So it was reassuring to know I wasn't the only weirdo struggling with this age-old question of changing lifestyles, tastes and values when a trusted friend contacted me in early September. Adam emailed not to ask a favor, but to encourage me to do what I should do without encouragement. He said he'd acquired a couple classically styled smallbore muzzleloaders and that nothing would satisfy him more than to take them out in the woods before the deer and holiday seasons began so we could remember how to have fun. A simple squirrel hunt sounded just fine to me.

Turns out Hatfield was right; I don't think a better handicapping tool for hunters has ever been invented than the smallbore muzzleloading rifle. I'm hardly calling the tool that promulgated America's freedom a gimmick, mind you, but sometimes a fresh new feather on an old hat can inspire motivation for action when the status quo is sitting on a comfortable couch. The front-stuffer is just the medicine; it's accurate enough to make a few headshots if you're good, and just unreliable enough to make a salty hunter feel like I did that time when I couldn't hit a squirrel because I couldn't control the shake of my own young hands. That is the good stuff, and I remember it well. And so is a long-arm made of wood and iron that harkens back to the days when just getting the old rifle off the mantel to study it more closely evoked a feeling of grandeur.

I smiled in the oak grove at the first glint of light, not at Morgan's but in a Shenandoah forest lousy with squirrels. The light green leaves were yet unglued, and provided a veritable fortress for my quarry in the canopy above. I slipped from tree to tree with moccasin feet, moving with the wind for cover, straining my neck, focusing my eyes, intermittently staring broadly for movement and scanning for the silhouette of an ear or a nose. I watched my step and between each one I listened for cuttings of acorns as they bounced off leaves with a telltale pop. I held the long rifle in the crook of my arm, hiding its metallic lock from filtered beams of sun, and I carefully camouflaged my shadow within others. I learned early that I can appear half as obvious by simply minding my shadow.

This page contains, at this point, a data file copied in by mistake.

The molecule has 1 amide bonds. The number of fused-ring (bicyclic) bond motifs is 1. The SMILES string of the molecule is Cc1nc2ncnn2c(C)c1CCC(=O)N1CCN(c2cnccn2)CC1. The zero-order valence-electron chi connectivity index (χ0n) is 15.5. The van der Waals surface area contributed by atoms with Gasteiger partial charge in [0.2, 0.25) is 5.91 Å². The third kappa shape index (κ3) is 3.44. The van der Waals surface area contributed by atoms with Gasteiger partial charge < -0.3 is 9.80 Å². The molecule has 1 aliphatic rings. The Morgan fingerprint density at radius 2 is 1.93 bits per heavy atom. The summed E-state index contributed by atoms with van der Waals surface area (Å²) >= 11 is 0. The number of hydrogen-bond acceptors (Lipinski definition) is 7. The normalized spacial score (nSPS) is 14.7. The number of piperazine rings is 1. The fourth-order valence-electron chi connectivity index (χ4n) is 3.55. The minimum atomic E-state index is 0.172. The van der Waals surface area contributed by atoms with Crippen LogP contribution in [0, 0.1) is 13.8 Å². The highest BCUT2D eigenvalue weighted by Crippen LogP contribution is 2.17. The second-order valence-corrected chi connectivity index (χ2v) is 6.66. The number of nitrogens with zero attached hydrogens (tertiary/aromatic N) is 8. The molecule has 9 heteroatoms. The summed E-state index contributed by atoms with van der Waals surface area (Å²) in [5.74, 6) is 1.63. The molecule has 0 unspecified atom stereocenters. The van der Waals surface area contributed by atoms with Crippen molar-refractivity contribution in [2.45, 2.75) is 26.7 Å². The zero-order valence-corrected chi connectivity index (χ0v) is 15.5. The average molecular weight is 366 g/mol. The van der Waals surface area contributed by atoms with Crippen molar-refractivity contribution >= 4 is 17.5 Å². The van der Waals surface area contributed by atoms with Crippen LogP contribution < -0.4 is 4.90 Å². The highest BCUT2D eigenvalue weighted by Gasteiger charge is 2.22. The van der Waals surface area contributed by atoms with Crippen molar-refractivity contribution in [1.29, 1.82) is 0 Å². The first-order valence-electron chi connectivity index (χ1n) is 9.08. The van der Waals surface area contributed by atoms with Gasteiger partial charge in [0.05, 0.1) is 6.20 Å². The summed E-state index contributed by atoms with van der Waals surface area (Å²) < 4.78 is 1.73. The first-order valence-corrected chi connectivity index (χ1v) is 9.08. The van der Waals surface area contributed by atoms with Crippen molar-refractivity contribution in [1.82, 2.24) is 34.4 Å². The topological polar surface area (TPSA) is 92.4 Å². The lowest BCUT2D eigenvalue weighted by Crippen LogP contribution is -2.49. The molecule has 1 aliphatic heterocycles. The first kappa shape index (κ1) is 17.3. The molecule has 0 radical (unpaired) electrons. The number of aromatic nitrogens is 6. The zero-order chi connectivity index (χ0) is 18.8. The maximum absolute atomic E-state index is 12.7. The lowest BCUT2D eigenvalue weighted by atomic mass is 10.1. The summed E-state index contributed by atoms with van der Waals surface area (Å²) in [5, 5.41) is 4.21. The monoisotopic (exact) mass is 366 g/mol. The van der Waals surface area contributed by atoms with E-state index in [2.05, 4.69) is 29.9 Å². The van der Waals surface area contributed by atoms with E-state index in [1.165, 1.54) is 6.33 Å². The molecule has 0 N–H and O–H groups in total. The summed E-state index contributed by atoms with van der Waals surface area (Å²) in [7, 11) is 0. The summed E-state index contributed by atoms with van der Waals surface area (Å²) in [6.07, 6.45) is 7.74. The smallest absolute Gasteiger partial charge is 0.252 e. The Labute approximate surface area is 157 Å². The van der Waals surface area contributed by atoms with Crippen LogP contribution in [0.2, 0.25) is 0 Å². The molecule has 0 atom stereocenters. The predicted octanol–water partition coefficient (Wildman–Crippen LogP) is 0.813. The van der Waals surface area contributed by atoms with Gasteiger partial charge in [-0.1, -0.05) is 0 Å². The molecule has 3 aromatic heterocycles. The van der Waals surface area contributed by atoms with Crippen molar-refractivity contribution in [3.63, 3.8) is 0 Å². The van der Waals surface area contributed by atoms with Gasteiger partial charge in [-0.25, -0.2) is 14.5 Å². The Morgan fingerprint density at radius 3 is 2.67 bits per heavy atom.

I found a good spot with some fresh mast and I sat down, the shoulder of my buckskin shirt against bark, and I waited and I watched. As I did I was reminded that we are not a patient people anymore. A squirrel generally forgets a threat after the threat has subsided for about seven minutes, but that is longer than many new-aged people can stand stone-still in one place and look up at seemingly nothing.

Then, rather noisily, a whitetail doe approached from upwind. It nosed through the leaves and began munching on acorns. In older times than mine I might've taken her with the .32-caliber ball, but these days it's illegal, and on this day she was safe anyway. I continued watching her, voyeur-like, when a squirrel barked from somewhere close. The deer looked up toward the sound of the noisemaker, glanced around, satisfied herself, then resumed eating. I didn't see the squirrel, but if I ever wanted to I didn't dare move.

My patience paid off again when the doe meandered elsewhere and the squirrel pulled a trapeze act to the tall oak ahead of me. As it scratched down the trunk and into the fork of a limb 25 yards away, I eased the rifle's hammer back and slightly depressed the trigger at the same time to cock the rifle without betrayal. I pushed the barrel ahead and used my fore-end hand to steady it against the side of an oak. But before I could bury the front bead, the squirrel scampered and leapt to another impossibly thin limb. A finer athlete cannot be found on NFL Sunday.